Monday, September 30, 2019

Scrambling to the end of September

It's been an eventful end to the month of September. With full-on fall weather arriving early this year, we've been scrambling to get a few essential things done. There was the last of the firewood to pick up from Rick's client and get undercover:
(Yes, our woodshed is in serious need of rebuilding/replacing.)

The middle and upper pastures desperately needed mowing:

(It looks so much better without the long, scraggly, dead stalks! The sheep will be able to go back out and eat green, green grass again. 😍)

There's been produce to pick/purchase and prepare:
I picked one last big bowl of tomatoes-traded-for-eggs and made two more batches of condensed tomato soup, picked more garden produce at home, and picked up a locally grown 11# cabbage for a nice price. Needless to say, cabbage has been featuring in many of our meals since then. 😉

And Brian has had two more soccer games, one of them in Salem (above) and one almost three hours away in Redmond. The drive up the Cascades for the second one was stunning, with blue skies overhead and red Vine Maples glowing like wildfire under the conifers. Not being able to stop for pictures was so hard, but I had three players in my car that needed to get to the game on time. The best I could do was hand my iPhone to  Brian so he could snap one through the windshield:

Last Friday Rick brought home two heaping boxes of apples from his mother's trees; for some reason hers produced this year when ours didn't. I was planning to turn them into sauce and pie filling on Sunday, but a messy, ongoing washing machine crisis sucked up all my time and energy.

Saturday night we lit the first fire in our insert; the temps have gotten downright brisk! I kept it going through this morning; the dogs seemed to enjoy it. Of course, laying around is what both of them do most of the time anymore anyway. I have to coax them to go outside, and coax them to eat. 😔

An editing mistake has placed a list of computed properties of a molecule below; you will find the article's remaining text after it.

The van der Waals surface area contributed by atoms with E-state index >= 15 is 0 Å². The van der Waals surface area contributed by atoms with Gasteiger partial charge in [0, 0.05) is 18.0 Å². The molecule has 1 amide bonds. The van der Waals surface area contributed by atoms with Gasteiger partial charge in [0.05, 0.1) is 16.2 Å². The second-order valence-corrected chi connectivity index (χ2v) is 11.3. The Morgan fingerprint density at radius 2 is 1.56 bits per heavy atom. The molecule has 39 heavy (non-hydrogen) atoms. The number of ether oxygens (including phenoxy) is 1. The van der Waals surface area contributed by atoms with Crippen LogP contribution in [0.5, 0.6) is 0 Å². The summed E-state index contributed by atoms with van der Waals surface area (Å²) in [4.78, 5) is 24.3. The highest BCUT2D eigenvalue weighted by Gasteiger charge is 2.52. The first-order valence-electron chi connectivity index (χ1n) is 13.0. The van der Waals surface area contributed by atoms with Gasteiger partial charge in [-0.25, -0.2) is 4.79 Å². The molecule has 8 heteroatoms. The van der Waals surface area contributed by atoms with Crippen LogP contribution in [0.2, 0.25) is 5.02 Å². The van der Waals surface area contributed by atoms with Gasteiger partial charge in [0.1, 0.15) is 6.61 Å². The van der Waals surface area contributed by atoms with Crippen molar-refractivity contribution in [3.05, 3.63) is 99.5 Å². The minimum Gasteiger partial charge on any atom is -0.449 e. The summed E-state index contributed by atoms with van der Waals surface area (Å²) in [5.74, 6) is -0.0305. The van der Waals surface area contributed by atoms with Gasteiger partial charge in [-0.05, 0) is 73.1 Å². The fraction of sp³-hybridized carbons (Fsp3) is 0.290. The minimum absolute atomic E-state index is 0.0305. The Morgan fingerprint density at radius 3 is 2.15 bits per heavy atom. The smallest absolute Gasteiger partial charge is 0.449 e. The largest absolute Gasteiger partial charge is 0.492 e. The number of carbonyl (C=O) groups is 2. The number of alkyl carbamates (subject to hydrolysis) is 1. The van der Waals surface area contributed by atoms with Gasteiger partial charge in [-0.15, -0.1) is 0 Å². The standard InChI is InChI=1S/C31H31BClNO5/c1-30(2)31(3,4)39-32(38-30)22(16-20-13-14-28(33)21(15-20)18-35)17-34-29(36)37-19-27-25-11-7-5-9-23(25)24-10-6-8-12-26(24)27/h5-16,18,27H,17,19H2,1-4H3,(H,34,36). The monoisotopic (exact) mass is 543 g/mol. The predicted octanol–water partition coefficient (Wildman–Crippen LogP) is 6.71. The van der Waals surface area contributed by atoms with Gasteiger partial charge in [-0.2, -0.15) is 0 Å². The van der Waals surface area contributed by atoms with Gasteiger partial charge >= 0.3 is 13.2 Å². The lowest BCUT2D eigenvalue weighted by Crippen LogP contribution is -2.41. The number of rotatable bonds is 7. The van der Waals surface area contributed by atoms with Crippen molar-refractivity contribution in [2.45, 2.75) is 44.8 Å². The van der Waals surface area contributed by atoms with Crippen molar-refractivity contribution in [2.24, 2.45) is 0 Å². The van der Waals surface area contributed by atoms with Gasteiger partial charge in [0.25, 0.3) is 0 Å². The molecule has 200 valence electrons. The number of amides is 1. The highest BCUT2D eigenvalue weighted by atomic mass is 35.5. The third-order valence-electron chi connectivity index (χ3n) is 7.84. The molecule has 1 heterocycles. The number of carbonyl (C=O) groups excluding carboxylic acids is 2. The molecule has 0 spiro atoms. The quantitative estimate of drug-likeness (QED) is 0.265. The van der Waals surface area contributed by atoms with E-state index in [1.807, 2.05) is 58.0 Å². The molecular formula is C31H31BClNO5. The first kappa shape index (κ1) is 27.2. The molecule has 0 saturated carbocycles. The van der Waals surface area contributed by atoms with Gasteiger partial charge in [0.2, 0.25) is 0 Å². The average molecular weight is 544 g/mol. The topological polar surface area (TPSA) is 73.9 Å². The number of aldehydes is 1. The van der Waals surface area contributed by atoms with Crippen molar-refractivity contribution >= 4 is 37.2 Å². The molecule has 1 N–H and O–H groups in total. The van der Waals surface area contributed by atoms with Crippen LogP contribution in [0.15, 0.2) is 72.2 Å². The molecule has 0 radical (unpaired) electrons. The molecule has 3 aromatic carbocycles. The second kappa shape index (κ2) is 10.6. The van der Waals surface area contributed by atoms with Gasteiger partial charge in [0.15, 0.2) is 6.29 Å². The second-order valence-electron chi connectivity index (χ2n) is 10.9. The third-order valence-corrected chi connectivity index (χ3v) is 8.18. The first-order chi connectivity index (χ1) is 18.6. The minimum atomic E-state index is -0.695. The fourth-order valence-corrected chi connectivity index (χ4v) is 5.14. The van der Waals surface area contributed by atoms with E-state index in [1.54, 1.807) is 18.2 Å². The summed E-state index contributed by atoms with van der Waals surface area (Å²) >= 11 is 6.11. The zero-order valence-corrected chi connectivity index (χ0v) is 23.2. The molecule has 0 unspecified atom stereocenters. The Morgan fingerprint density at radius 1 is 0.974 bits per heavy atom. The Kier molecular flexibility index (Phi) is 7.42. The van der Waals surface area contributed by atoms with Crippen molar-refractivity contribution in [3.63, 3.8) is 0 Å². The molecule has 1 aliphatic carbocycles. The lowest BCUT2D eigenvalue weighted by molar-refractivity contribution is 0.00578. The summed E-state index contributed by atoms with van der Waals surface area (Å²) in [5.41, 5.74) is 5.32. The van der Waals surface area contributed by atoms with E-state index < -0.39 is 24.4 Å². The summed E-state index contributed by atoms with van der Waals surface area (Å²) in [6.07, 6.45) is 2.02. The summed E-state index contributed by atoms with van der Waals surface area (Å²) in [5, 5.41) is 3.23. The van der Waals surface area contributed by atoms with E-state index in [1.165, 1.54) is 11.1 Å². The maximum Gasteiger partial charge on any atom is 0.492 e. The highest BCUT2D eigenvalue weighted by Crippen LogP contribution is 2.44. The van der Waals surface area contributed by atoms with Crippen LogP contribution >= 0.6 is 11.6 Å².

When petting Jackson I stumbled upon what felt like a crusty scab on his neck just about his chest. That's where his fur is the thickest, so it took some work to get at it and finally remove both the crusty scab and what caused it.
Ugh; one of those NASTY foxtail awns had imbedded itself in my poor dog! I feel so bad that Jackson was dealing with that along with the discomfort and decreased mobility from his arthritis. Glad I found and removed it, so the festering hole in his neck could heal up!

This is pretty long already, so I'll try to do a colorful post tomorrow to welcome October.

Sayonara September, from . . .


Retired Knitter said...

Pretty much that is what old dogs do ... sleep. True for people too! :)

I am pleased to see the end of September - I am a fall, winter and spring person. Summer and I are NOT friends!

Tim B. Inman said...

I'm with 'Retired Knitter' - Summer and I are NOT friends, either. It was 90 and humid here yesterday. Tomorrow's high is supposed to be 58. Iowa!

Do you make homemade sauerkraut with your cabbages? It is delicious. One of my favorites. Easy to do and so good. Thanks for the posts.

Florida Farm Girl said...

Been a busy time for you, for sure. All the canning and preserving is hard work but oh, so satisfying when you see the results. Glad you found the ouchie on Jackson's neck and got it taken care of. Wish fall would get here. I'm tired of this summer heat.

Jeanne said...

I enjoy reading your blogs! Thanks for sharing your life story!
Sorry about Jackson's owie! Poor baby!

Michelle said...

A LOT of my blogpals are not fans of summer; apparently we are 'birds of a feather'! Can't complain much about this summer, though; it was mostly very polite. But I'm sure loving our early fall, and wish I could share it those of you still suffering in the heat.

Tim, I have made sauerkraut before, but I'm the only one in the family who is a big fan (half-German that I am) so this one is getting eaten fresh and in recipes.

FFG, a pantry full of home-canned goodness is definitely one of the great satisfactions of life – the only 'fast food' worth eating!

Yay; you could comment here Jeanne! (And thank-you!)